Earlier in the day, Google indicated that it would ban every type of advertisements for cryptocurrencies. Cryptocurrencies have been a hot topic for quite some time now, with its regular rise and fall the digital currency coins have managed to steal the stage away.
Google-and other advertising platforms-banning cryptocurrency ads is one step toward offering vulnerable consumers extra protection against such scams.
Google introduced new technology past year that allows it remove Google ads from pages rather than a whole site, a move that has seen it penalise more than 2 million web URLs every month. Google confirmed its plans in its latest "bad ads" report, where it revealed that over the course of 2017, it took down 3.2 billion advertisements that violated its policies.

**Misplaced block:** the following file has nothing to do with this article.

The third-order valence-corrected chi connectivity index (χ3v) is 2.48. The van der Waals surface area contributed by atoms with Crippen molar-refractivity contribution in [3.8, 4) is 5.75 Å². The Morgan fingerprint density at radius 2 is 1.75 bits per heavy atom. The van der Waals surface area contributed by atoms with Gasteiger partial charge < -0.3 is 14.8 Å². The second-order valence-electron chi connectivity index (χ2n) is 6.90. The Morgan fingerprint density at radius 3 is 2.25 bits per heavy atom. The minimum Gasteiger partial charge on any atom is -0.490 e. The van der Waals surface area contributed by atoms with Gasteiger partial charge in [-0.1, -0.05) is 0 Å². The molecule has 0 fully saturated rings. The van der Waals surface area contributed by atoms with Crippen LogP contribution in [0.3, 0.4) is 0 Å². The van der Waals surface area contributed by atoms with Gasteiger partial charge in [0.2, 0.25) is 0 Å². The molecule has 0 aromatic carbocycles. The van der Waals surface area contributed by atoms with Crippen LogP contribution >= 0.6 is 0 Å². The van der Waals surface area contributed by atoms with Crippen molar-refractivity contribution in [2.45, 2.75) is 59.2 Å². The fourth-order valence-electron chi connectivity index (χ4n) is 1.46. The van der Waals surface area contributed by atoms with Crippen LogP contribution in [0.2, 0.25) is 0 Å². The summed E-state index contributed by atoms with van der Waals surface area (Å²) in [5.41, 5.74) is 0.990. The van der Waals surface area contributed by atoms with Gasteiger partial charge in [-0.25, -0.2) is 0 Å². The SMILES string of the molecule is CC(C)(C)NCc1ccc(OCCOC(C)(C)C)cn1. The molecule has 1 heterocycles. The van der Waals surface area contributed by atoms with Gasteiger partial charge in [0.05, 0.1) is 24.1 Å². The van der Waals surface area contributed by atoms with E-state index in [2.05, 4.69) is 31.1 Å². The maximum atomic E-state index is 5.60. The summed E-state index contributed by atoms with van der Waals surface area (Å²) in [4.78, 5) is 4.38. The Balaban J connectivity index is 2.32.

It's unclear what long-term impact the moves by Google and Facebook-by far the two largest advertising platforms on the Internet-will have on the crypto-currency market.
Last year, Google also reported that 17 million of all ads removed in 2016 were ones that promoted gambling-related services and products.
Separately, the ban applies to such risky financial products as binary options, which are a virtual cryptocurrency derivative yielding an all-or-nothing payoff.
Google has not explained in details the reasons of its ban, but the new policy comes simultaneously with US regulators' effort at both state and federal levels in cracking down ICOs that appear dubious in the government's view. The search engine giant's director of sustainable ads, Scott Spencer indicated in his blog, "We updated several policies to address ads in unregulated or speculative financial products like binary options, cryptocurrency, foreign exchange markets and contracts for difference (or CFDs)".
Last year's bad ad total was 1.7bn which, presumably, means that Google is doing more or the scammers are getting worse. Once June rolls around, advertisers will have to be certified by Google to serve ads through AdWords.